Cold Urticaria

Posted Wednesday, September 5, 2018

 

Did You Know? Swimming can be dangerous for people with cold urticaria.

Cold Urticaria is a Rare Reactive Skin Disorder

Cold Temperatures Contacting Skin Triggers Cold Urticaria

It is normal for skin to react to the cold by getting goosebumps or shivering, but cold urticaria causes red, itchy hives. These hives can last as long as 48 hours. Those with cold urticaria may have more severe reactions that may result in death. 

Please use this guide as a resource for the knowledge and understanding of cold urticaria’s cause, symptoms, diagnosis, and treatment.  

01 | Cause

Cold urticaria is caused by exposing skin to the cold. The cold activates immune cells that release histamine and other inflammatory mediators, producing an allergic reaction. It is unknown as to why the immune cells are activated, but researchers believe that people may have sensitive skin cells due to an inherited trait or hematologic disease. 

02 | Symptoms

Symptoms may occur as soon as five minutes after exposure to the cold air or water. Some symptoms may include:

  • Temporary red, itchy hives
  • Racing and irregular heartbeat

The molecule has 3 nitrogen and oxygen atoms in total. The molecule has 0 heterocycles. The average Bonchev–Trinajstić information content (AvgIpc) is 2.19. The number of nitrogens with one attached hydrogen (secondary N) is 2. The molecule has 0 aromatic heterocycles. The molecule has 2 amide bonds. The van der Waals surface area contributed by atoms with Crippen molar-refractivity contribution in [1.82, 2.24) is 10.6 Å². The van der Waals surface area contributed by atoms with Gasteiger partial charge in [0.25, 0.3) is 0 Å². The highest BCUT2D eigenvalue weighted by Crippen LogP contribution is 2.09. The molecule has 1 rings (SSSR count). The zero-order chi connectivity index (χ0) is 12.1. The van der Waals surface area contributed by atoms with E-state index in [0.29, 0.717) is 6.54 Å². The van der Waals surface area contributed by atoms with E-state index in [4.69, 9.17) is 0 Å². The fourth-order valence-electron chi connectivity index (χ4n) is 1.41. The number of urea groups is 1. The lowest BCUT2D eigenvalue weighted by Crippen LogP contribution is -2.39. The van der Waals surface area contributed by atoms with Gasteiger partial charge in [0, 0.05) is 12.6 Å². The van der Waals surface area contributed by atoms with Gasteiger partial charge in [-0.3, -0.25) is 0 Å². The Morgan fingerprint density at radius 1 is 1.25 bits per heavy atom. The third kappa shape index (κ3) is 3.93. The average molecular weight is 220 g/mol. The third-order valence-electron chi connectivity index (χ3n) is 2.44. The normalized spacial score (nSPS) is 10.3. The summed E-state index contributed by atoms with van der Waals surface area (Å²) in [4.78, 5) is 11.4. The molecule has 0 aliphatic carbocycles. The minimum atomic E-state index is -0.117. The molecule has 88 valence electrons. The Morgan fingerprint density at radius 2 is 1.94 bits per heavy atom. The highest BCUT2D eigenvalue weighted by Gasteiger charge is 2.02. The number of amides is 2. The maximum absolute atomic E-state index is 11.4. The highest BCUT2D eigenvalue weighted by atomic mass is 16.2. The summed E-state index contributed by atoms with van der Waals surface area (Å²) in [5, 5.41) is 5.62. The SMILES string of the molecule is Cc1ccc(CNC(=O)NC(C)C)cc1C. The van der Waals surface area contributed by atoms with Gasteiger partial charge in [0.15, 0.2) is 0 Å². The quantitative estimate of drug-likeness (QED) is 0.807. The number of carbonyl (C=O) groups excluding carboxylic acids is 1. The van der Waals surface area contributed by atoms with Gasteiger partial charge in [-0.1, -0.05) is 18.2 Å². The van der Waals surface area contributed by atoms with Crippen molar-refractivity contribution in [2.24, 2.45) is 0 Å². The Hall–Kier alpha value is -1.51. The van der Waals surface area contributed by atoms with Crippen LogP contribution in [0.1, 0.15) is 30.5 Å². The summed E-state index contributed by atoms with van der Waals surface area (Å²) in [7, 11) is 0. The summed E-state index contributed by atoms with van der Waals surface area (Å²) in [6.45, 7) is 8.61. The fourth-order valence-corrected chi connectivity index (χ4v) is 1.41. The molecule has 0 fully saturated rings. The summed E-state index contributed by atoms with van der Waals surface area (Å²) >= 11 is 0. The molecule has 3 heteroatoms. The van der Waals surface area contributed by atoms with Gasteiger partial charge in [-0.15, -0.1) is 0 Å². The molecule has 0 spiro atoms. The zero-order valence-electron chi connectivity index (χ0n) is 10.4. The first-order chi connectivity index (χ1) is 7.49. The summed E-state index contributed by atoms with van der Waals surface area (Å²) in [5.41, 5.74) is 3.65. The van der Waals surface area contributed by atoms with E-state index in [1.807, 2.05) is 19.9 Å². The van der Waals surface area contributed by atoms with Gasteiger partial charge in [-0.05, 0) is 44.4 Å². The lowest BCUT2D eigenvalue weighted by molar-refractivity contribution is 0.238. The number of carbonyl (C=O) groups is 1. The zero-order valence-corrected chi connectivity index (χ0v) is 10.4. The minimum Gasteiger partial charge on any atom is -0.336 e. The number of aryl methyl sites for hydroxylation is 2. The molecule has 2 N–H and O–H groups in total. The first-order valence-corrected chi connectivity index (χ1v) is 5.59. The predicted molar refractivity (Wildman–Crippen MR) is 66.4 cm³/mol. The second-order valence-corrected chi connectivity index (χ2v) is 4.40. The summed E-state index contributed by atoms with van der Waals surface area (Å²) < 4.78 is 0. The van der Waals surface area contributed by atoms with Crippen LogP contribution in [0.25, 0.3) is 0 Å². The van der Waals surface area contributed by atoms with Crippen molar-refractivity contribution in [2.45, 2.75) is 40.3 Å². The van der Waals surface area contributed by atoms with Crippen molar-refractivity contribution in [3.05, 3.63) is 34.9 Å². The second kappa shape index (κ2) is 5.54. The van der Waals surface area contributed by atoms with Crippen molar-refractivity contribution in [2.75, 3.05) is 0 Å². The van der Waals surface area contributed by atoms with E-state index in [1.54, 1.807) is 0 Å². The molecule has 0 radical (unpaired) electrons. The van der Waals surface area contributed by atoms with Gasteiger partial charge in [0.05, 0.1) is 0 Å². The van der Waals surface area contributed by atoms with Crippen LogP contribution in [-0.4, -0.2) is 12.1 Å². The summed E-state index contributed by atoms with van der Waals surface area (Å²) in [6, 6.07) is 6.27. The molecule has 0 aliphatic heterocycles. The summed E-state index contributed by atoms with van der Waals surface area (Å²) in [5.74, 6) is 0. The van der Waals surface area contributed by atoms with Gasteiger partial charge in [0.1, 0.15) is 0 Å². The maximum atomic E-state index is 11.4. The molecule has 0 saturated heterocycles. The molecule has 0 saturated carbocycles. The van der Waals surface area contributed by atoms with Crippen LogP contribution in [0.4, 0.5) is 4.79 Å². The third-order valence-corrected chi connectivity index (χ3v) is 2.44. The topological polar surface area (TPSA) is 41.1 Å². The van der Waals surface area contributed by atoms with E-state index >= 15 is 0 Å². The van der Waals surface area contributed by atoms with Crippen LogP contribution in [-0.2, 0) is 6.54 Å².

• Difficulty breathing
  • Swelling of limbs or torso
  • Abdominal pain

03 | Diagnosis

A dermatologist can diagnose you with cold urticaria. To test for this condition, a doctor places an ice cube on the forearm for five minutes. If the patient does have cold urticaria, a red bump will develop. Additional tests may include blood counts and metabolic tests.   

04 | Treatment

Although there is not a cure, the condition may go away on its own or drastically improve for some.  Avoiding any exposure to cold temperatures is critical. Other treatment options include taking:

  • Allergy medications
  • Asthma medications
  • Oral antibiotics
  • Synthetic hormones
  • Systemic steroids

It is imperative that those with cold urticaria carry emergency adrenaline and make it known that you have this condition before any surgeries.  

For additional resources on cold urticaria, please visit: www.coldurticaria.org

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References

https://www.mayoclinic.org/diseases-conditions/cold-urticaria/diagnosis-treatment/drc-20371051

https://rarediseases.info.nih.gov/diseases/6131/cold-urticaria

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